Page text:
• Olver "Applications of Lie groups to differential equations"
    • Rabinowitz "Minimax methods in critical point theory with applications to differential equations"
    • Willem "Minimax theorems"
    • Mawhin and Willem "Critical point theory and Hamiltonian systems"
    • Katok and Hasselblatt "Introduction to the modern theory of dynamical systems"
    • Temam "Infinite-dimensional dynamical systems in mechanics and physics"
    • Guckenheimer and Holmes "Nonlinear oscillations, dynamical systems, and bifurcations of vector fields"
    • Hale "Asymptotic behavior of dissipative systems"
    • Hirsch, Pugh, and Shub "Invariant manifolds"
  2. Giusti "Minimal surfaces and functions of bounded variation"

Of the metric geometry books (#1), BBI's book is good for self-study, while Gromov's book is nice to have around and open to random pages.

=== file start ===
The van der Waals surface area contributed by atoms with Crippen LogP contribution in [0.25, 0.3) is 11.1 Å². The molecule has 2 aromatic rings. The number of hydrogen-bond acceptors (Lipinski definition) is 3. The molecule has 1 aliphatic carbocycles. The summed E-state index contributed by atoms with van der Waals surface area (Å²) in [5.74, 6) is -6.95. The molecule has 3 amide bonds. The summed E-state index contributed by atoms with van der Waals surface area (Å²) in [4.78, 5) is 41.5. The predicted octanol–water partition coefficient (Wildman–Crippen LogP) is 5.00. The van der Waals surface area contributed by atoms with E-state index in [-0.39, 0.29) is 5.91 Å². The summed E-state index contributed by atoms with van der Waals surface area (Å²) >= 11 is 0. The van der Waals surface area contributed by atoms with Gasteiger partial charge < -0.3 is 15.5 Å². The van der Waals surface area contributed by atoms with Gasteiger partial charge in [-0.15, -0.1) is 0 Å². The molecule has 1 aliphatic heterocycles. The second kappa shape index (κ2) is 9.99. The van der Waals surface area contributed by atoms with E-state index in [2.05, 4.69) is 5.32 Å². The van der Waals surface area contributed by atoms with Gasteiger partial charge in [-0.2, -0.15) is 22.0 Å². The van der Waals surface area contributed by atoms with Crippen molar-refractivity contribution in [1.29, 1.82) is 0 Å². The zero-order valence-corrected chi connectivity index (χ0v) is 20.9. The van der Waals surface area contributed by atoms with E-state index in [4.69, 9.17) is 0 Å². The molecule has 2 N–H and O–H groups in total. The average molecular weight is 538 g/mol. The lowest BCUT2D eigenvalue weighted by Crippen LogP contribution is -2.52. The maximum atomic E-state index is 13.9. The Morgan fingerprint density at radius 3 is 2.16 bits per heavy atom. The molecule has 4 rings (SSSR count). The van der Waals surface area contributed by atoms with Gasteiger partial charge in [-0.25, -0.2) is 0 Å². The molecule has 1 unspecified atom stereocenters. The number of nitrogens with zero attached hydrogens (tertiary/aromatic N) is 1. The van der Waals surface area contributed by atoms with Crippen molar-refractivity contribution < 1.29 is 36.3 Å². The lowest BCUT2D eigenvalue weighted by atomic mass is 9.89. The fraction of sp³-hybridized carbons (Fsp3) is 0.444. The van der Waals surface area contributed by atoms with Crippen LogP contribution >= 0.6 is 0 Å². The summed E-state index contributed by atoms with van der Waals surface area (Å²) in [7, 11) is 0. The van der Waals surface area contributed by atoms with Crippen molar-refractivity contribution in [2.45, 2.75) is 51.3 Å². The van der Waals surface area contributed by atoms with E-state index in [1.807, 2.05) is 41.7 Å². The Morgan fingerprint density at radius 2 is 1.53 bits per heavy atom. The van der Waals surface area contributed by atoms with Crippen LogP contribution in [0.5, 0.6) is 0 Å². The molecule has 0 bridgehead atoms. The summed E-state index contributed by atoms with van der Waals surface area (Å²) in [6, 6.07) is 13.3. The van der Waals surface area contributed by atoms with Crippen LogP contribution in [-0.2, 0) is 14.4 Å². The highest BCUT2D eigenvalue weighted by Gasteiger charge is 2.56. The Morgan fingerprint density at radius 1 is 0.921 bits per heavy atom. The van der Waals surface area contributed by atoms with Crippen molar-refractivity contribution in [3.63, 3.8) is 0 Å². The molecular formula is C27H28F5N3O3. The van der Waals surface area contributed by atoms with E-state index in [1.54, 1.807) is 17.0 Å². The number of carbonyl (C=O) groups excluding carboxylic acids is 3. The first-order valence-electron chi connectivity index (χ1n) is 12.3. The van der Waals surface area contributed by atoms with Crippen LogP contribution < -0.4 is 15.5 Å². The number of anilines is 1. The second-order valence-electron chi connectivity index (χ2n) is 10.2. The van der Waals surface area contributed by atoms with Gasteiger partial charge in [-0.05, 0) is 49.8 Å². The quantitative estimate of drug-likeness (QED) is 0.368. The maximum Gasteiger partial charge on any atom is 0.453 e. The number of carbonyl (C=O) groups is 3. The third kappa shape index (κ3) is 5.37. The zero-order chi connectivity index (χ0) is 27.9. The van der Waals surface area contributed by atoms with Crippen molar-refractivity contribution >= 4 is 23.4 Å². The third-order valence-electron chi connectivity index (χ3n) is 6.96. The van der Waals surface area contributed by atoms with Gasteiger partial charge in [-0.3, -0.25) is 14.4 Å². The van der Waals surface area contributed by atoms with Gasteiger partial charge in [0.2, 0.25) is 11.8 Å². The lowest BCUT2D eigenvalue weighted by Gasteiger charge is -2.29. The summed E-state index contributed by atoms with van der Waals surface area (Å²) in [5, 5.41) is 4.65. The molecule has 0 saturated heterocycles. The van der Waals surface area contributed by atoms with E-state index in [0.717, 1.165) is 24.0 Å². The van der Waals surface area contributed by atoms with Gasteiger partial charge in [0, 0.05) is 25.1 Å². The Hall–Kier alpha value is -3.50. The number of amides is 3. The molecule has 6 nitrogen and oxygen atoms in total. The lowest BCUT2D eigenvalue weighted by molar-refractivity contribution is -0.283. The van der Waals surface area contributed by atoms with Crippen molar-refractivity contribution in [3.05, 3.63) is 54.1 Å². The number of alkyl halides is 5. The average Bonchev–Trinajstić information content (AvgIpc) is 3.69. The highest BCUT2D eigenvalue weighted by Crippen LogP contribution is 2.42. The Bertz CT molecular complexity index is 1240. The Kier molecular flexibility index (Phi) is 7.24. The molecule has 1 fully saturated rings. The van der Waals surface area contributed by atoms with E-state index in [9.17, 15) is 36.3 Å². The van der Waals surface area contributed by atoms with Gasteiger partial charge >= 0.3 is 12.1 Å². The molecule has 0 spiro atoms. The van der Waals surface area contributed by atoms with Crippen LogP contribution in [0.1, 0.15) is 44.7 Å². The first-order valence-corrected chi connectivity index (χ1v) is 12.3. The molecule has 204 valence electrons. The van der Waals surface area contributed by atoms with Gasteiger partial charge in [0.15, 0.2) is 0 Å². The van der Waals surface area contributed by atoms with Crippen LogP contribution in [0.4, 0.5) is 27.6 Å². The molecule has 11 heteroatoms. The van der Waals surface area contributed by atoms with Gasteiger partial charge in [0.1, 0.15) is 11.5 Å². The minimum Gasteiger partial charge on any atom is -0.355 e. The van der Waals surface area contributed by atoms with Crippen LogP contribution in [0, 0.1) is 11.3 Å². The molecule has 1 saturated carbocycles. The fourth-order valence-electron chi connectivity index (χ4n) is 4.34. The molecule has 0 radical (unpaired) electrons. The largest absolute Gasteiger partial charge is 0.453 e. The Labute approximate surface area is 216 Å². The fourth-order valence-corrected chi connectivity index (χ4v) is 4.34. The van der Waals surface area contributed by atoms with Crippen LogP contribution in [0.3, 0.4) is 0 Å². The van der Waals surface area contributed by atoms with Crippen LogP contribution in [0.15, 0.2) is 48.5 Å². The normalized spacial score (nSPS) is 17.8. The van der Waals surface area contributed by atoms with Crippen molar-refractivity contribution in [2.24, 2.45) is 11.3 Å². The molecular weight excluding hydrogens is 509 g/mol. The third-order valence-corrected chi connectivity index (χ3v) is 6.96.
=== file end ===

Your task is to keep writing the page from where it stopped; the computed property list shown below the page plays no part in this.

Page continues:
Kobayashi and Nomizu is a hard book, but it is extremely rewarding, and I don't know of any comparable modern book - I would disagree in the extreme with whoever told you to skip it. It is only aged in superficial ways, such as some notations. Lawson and Michelsohn's book is quite advanced, and K-N vol. 1 (at least) would be a prerequisite. It includes a chapter on the Atiyah-Singer index theorem.

Besse's book covers "special Riemannian metrics", including a review of Riemannian, Kahler, and pseudo-Riemannian geometry. It is more of a reference book, good to look through sometimes.